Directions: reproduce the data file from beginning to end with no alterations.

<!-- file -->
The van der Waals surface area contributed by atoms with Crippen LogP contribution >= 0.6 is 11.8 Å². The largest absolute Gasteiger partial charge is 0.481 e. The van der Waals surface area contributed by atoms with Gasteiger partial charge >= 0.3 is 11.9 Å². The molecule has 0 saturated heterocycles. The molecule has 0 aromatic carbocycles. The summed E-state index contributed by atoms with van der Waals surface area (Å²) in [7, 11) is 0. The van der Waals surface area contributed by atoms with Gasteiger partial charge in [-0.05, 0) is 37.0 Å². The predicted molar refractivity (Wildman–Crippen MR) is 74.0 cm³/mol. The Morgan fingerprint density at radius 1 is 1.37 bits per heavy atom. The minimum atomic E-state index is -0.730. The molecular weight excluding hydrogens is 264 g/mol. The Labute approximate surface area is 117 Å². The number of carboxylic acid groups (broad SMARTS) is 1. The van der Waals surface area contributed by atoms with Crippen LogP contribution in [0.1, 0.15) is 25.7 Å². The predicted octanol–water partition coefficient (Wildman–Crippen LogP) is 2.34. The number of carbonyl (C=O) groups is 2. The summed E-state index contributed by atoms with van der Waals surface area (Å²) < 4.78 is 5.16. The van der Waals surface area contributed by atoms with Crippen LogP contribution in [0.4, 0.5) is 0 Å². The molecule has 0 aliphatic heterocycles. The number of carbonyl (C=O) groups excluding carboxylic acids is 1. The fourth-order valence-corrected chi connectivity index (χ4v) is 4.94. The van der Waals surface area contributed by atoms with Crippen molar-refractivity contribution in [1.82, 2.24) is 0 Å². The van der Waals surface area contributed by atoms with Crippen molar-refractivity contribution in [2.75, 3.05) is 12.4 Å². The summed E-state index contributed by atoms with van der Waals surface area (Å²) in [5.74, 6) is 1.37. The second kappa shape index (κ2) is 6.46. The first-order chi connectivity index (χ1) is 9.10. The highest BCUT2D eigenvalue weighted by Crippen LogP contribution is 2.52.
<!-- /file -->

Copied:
The van der Waals surface area contributed by atoms with Crippen LogP contribution >= 0.6 is 11.8 Å². The largest absolute Gasteiger partial charge is 0.481 e. The van der Waals surface area contributed by atoms with Gasteiger partial charge >= 0.3 is 11.9 Å². The molecule has 0 saturated heterocycles. The molecule has 0 aromatic carbocycles. The summed E-state index contributed by atoms with van der Waals surface area (Å²) in [7, 11) is 0. The van der Waals surface area contributed by atoms with Gasteiger partial charge in [-0.05, 0) is 37.0 Å². The predicted molar refractivity (Wildman–Crippen MR) is 74.0 cm³/mol. The Morgan fingerprint density at radius 1 is 1.37 bits per heavy atom. The minimum atomic E-state index is -0.730. The molecular weight excluding hydrogens is 264 g/mol. The Labute approximate surface area is 117 Å². The number of carboxylic acid groups (broad SMARTS) is 1. The van der Waals surface area contributed by atoms with Crippen LogP contribution in [0.1, 0.15) is 25.7 Å². The predicted octanol–water partition coefficient (Wildman–Crippen LogP) is 2.34. The number of carbonyl (C=O) groups is 2. The summed E-state index contributed by atoms with van der Waals surface area (Å²) < 4.78 is 5.16. The van der Waals surface area contributed by atoms with Crippen LogP contribution in [0.4, 0.5) is 0 Å². The molecule has 0 aliphatic heterocycles. The number of carbonyl (C=O) groups excluding carboxylic acids is 1. The fourth-order valence-corrected chi connectivity index (χ4v) is 4.94. The van der Waals surface area contributed by atoms with Crippen molar-refractivity contribution in [1.82, 2.24) is 0 Å². The van der Waals surface area contributed by atoms with Crippen molar-refractivity contribution in [2.75, 3.05) is 12.4 Å². The summed E-state index contributed by atoms with van der Waals surface area (Å²) in [5.74, 6) is 1.37. The second kappa shape index (κ2) is 6.46. The first-order chi connectivity index (χ1) is 9.10. The highest BCUT2D eigenvalue weighted by Crippen LogP contribution is 2.52.